Supply Chain Compromise

Supply Chain CompromiseAs businesses become more interconnected, there is an increased risk of a cyber attack originating from a third-party vendor. In 2022 there were 40% more supply chain attacks than malware attacks, so the need for security between businesses is becoming a greater concern. Supply chain compromise is an attack that originates from a vendor, supplier, or employee through the devices or software used in manufacturing and distribution. This tactic is used instead of targeting individual end users because the opportunity for compromise and data collection is much greater.

The voice-over IP vendor 3CX is in the news because of a supply chain attack that was passed on to its customers. The malicious code was distributed to desktop computers through an automatic update but originated from another supply chain compromise in an interesting and informative way. The attack is already being cited as on the same scale as the SolarWinds attack. Investigators said the attackers have ties to North Korea and were interested in gathering data instead of encryption for ransom.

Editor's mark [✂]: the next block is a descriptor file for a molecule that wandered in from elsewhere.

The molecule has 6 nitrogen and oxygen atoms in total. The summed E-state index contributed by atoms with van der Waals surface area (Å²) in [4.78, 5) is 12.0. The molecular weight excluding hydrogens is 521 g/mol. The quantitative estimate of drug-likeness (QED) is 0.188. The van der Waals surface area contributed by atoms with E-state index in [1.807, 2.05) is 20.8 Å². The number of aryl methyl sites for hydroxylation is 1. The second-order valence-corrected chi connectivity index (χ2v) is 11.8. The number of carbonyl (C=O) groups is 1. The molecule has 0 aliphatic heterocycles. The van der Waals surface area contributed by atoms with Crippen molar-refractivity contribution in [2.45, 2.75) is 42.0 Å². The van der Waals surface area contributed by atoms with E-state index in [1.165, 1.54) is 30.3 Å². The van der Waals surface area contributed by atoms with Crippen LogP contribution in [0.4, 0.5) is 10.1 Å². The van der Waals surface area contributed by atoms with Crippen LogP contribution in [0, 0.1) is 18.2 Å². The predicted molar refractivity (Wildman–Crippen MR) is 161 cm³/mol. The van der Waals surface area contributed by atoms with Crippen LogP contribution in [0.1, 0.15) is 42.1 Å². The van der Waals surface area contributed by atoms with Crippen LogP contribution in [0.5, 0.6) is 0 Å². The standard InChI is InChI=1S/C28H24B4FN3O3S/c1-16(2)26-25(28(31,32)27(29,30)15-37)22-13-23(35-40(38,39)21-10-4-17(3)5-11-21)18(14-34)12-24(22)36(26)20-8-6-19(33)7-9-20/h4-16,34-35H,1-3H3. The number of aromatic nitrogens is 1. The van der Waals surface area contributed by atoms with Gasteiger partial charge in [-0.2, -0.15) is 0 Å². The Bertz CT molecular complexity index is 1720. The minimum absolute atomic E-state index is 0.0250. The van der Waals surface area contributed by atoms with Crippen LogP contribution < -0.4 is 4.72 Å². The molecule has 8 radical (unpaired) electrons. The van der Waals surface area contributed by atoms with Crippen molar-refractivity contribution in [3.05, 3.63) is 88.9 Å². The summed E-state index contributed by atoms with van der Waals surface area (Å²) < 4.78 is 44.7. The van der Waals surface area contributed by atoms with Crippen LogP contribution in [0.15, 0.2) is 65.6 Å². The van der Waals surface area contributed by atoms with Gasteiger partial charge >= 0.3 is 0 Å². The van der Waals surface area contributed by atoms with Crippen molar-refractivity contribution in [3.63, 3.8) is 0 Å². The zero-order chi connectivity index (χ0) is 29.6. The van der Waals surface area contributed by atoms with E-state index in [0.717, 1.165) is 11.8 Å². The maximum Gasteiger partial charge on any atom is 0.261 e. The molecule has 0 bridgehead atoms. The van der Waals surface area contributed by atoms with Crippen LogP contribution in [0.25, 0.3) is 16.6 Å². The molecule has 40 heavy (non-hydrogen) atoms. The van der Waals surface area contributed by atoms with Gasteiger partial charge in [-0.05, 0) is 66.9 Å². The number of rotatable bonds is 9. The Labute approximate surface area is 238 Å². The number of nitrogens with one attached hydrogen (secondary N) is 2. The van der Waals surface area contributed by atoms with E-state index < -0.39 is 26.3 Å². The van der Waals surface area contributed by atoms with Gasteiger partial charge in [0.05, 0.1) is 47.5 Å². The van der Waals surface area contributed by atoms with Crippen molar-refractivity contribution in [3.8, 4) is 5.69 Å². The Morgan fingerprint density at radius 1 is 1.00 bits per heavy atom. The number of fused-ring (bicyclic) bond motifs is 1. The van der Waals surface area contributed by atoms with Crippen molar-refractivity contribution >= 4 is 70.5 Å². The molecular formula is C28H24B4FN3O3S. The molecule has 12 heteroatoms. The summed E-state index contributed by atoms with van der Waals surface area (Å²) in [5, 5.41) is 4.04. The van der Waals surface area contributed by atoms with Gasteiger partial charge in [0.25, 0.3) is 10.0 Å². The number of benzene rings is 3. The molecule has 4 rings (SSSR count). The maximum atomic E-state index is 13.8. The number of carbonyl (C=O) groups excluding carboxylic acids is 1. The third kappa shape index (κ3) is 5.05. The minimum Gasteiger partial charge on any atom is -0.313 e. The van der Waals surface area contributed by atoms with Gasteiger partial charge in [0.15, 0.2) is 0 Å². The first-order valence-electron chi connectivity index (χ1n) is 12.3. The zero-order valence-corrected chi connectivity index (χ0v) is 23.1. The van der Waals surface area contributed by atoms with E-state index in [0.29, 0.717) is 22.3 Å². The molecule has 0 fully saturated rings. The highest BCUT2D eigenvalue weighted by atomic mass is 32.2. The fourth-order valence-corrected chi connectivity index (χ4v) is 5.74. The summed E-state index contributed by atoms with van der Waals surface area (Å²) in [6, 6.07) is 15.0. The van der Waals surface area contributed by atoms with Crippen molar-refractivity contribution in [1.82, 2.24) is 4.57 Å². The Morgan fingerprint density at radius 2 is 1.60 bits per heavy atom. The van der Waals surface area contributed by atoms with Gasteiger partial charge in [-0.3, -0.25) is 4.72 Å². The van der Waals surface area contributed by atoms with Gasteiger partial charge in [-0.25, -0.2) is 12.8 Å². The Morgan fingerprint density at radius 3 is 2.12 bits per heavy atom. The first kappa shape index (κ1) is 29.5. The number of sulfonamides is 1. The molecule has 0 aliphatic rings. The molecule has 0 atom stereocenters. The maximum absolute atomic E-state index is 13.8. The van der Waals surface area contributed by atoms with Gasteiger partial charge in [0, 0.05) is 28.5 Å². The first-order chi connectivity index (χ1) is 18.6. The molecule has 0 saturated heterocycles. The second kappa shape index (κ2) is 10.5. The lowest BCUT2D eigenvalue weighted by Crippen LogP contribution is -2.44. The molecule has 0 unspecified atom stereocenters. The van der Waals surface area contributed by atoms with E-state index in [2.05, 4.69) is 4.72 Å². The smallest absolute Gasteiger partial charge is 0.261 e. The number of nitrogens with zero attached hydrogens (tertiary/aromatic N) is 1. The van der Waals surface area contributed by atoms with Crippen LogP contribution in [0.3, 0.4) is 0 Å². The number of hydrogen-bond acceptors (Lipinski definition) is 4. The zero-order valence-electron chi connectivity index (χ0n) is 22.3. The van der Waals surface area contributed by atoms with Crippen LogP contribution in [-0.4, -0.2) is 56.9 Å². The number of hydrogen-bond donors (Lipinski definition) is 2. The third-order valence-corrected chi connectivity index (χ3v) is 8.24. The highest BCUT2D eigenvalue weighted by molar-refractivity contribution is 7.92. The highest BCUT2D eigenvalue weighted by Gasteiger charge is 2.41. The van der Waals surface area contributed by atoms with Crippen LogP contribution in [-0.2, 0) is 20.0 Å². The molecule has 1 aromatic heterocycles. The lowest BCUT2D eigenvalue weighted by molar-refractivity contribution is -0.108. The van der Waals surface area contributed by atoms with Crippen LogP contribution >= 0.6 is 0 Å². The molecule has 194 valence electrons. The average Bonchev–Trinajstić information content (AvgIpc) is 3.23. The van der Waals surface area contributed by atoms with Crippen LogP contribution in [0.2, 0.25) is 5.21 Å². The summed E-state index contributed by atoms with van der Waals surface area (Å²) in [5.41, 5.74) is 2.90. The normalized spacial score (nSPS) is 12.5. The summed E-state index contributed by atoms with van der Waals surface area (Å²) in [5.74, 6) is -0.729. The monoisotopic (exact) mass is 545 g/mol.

Supply chain attacks from third-party software vendors are difficult to detect because, as in this case, the vendor has control of company systems and decides when they push out an auto-update. 3CX investigated the compromise and disclosed that one of their employees downloaded out-of-date software used to trade stocks to their personal computer. The stock trading software was compromised, and the attackers were able to gain 3CX credentials and move laterally through the systems to create a malicious software update that would be distributed to the 3CX customers.

There are a couple of red flags from this early reporting and disclosure. Hackers were able to steal company credentials from an employee’s personal computer, and once inside, they could move laterally around the system with access to software updates. Without more information, it sounds like the principle of lease privilege should be added to the layered security system. Employees should only have access to the data they need to do their job. If hackers could move through the system at will, initial reports suggest segmentation is not in place in the data security practices either.

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Posted by Charles Wright